Industry’s role in research was underscored during the presentation on the American Joint Replacement Registry (AJRR) by Joshua J. Jacobs, MD, chair of the Council on Research and Scientific Affairs. Data collection and research on hip replacements conducted by the AJRR will have far-reaching benefits, including the ability to track implants and identify patients who need follow-up.
Victor Goldberg, MD, chair of the Board of Trustees of the Orthopaedic Research and Education Foundation (OREF), reported that in 2003, corporate contributions to OREF totaled $4.7 million, just over half of which ($2.6 million) was restricted to specialty societies. The interplay between research and improvements in both devices and patient care will be part of OREF’s 50th anniversary celebration next year.
A look at three ethics codes
The liveliest discussions followed presentations on ethics by James D. Capozzi, MD, a member of the AAOS Ethics Committee; Tom Winkel, administrative vice president at Stryker Corporation; and Jennifer Zar, manager, and Mike Parini, JD, an attorney with Pfizer Pharmaceuticals. They reviewed the AAOS Opinion on Ethics and Professionalism on Gifts and the Orthopaedic Surgeon’s Relationship with Industry, the Advanced Medical Technology Association’s (AdvaMed) Code of Ethics on Interactions with Health Care Professionals and the Pharmaceutical Research and Manufacturers’ Association (PhRMA) Code on Interactions with Healthcare Professionals.
All three codes acknowledge that interactions between industry and health care professionals that lead to improvements in patient care are beneficial. However, they differ in many respects, and an understanding of the differences is needed to ensure compliance. For example, the AAOS code does not place a specific monetary value on gifts, while the AdvaMed code limits gifts that “benefit patients or serve a genuine educational function” to a fair market value of less than $100 (other than the gift of medical textbooks or anatomical models used for educational purposes). The PhRMA Code limits items primarily for the benefit of patients to a value of $100 or less, but also permits giving items of minimal value associated with the professional’s practice.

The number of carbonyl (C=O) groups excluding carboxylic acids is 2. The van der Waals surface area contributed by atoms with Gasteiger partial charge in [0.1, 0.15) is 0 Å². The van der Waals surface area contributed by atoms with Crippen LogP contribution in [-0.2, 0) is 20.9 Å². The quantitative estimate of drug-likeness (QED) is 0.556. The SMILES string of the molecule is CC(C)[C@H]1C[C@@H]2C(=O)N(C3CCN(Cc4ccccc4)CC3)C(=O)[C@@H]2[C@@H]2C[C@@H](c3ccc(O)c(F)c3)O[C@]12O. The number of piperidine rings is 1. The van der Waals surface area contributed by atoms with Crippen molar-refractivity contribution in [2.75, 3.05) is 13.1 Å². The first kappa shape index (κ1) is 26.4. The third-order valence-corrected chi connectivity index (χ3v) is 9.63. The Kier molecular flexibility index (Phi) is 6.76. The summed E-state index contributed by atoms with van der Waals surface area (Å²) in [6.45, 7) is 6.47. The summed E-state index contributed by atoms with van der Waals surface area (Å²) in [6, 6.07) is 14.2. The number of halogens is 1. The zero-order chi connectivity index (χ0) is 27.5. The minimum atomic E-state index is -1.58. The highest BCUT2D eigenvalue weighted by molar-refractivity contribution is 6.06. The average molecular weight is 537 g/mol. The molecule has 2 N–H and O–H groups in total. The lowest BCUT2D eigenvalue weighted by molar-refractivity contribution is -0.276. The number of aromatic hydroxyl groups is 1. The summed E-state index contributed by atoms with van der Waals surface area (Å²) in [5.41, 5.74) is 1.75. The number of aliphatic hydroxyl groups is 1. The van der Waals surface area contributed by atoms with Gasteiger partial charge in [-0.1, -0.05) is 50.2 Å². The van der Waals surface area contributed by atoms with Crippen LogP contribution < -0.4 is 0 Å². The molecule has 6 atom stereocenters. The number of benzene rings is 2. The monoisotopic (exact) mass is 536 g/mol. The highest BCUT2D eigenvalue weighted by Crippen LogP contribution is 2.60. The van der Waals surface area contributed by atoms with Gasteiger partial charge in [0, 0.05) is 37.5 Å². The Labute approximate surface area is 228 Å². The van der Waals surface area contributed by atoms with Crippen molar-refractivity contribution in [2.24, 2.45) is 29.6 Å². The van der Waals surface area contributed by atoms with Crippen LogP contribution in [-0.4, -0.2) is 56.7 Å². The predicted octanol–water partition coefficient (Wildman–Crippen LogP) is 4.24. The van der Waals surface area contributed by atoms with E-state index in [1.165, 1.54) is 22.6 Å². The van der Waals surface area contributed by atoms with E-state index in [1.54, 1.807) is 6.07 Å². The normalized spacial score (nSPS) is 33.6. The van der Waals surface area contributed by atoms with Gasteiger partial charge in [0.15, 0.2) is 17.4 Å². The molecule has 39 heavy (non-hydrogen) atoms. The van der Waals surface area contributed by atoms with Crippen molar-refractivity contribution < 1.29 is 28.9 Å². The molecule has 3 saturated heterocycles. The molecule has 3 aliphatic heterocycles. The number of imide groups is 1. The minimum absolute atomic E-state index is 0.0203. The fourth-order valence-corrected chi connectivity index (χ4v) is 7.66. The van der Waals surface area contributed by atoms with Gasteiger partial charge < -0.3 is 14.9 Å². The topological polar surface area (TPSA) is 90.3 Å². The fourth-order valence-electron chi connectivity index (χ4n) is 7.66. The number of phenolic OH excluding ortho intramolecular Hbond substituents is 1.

Industry representatives noted that the codes, which were originally presented as voluntary guidelines, are now seen by the federal government as minimum standards. The stakes are high: Improper relationships or exchanges between industry and physicians can result in criminal as well as civil penalties. Health care professionals and industry share responsibility for compliance and must work together to ensure that all interactions are to the benefit of the patient in this new environment. The consensus of the group was that the new guidelines are changing the relationships between physicians and industry, with the need for industry to be very careful to observe both the spirit and the letter of the new rules.
“The breakout groups on ethics codes were very lively,” said AAOS CEO Karen Hackett. “It was clear that both our industry partners and our board learned a great deal—and that, in this area, we have an education job to do for the benefit of our members.”
Mary Ann Porucznik is manager, communications. She can be reached at email@example.com
The Corporate Advisory Council (CAC) functions as a forum for the exchange of information of mutual concern to the AAOS and orthopaedic industry, within policy, ethical, judicial and legislative constructs that govern the relations between industry and organized medicine. The CAC has four major goals: